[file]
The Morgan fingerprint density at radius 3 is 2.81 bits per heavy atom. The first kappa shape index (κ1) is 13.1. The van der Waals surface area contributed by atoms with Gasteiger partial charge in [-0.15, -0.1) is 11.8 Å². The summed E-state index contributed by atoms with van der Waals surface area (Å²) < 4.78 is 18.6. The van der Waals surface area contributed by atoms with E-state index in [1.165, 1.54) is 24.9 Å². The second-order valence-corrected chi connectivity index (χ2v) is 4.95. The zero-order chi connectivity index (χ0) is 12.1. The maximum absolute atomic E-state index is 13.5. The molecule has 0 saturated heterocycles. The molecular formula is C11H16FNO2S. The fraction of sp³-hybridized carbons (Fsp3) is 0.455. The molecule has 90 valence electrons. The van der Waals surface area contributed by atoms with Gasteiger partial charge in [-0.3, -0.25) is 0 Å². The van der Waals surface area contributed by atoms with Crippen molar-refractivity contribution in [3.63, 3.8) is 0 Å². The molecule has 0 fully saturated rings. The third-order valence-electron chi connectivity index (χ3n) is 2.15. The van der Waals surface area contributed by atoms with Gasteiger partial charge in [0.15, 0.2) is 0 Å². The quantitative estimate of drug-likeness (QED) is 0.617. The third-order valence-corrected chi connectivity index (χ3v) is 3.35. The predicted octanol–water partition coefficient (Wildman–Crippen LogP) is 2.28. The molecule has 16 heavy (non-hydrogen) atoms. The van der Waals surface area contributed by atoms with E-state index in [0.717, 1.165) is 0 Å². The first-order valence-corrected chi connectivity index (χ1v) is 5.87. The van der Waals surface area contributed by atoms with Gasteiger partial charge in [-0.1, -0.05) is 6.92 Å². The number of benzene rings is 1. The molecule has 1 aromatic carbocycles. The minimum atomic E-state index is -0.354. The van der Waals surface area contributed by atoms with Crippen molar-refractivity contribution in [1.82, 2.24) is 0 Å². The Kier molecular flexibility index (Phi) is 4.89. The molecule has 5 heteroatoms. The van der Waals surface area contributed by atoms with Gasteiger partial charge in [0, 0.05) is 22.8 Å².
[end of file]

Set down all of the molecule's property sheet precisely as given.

The Morgan fingerprint density at radius 3 is 2.81 bits per heavy atom. The first kappa shape index (κ1) is 13.1. The van der Waals surface area contributed by atoms with Gasteiger partial charge in [-0.15, -0.1) is 11.8 Å². The summed E-state index contributed by atoms with van der Waals surface area (Å²) < 4.78 is 18.6. The van der Waals surface area contributed by atoms with E-state index in [1.165, 1.54) is 24.9 Å². The second-order valence-corrected chi connectivity index (χ2v) is 4.95. The zero-order chi connectivity index (χ0) is 12.1. The maximum absolute atomic E-state index is 13.5. The molecule has 0 saturated heterocycles. The molecular formula is C11H16FNO2S. The fraction of sp³-hybridized carbons (Fsp3) is 0.455. The molecule has 90 valence electrons. The van der Waals surface area contributed by atoms with Gasteiger partial charge in [-0.3, -0.25) is 0 Å². The van der Waals surface area contributed by atoms with Crippen molar-refractivity contribution in [3.63, 3.8) is 0 Å². The molecule has 0 fully saturated rings. The third-order valence-electron chi connectivity index (χ3n) is 2.15. The van der Waals surface area contributed by atoms with Gasteiger partial charge in [0.15, 0.2) is 0 Å². The quantitative estimate of drug-likeness (QED) is 0.617. The third-order valence-corrected chi connectivity index (χ3v) is 3.35. The predicted octanol–water partition coefficient (Wildman–Crippen LogP) is 2.28. The molecule has 16 heavy (non-hydrogen) atoms. The van der Waals surface area contributed by atoms with E-state index in [0.717, 1.165) is 0 Å². The first-order valence-corrected chi connectivity index (χ1v) is 5.87. The van der Waals surface area contributed by atoms with Gasteiger partial charge in [-0.1, -0.05) is 6.92 Å². The number of benzene rings is 1. The molecule has 1 aromatic carbocycles. The minimum atomic E-state index is -0.354. The van der Waals surface area contributed by atoms with Crippen molar-refractivity contribution in [1.82, 2.24) is 0 Å². The Kier molecular flexibility index (Phi) is 4.89. The molecule has 5 heteroatoms. The van der Waals surface area contributed by atoms with Gasteiger partial charge in [0, 0.05) is 22.8 Å².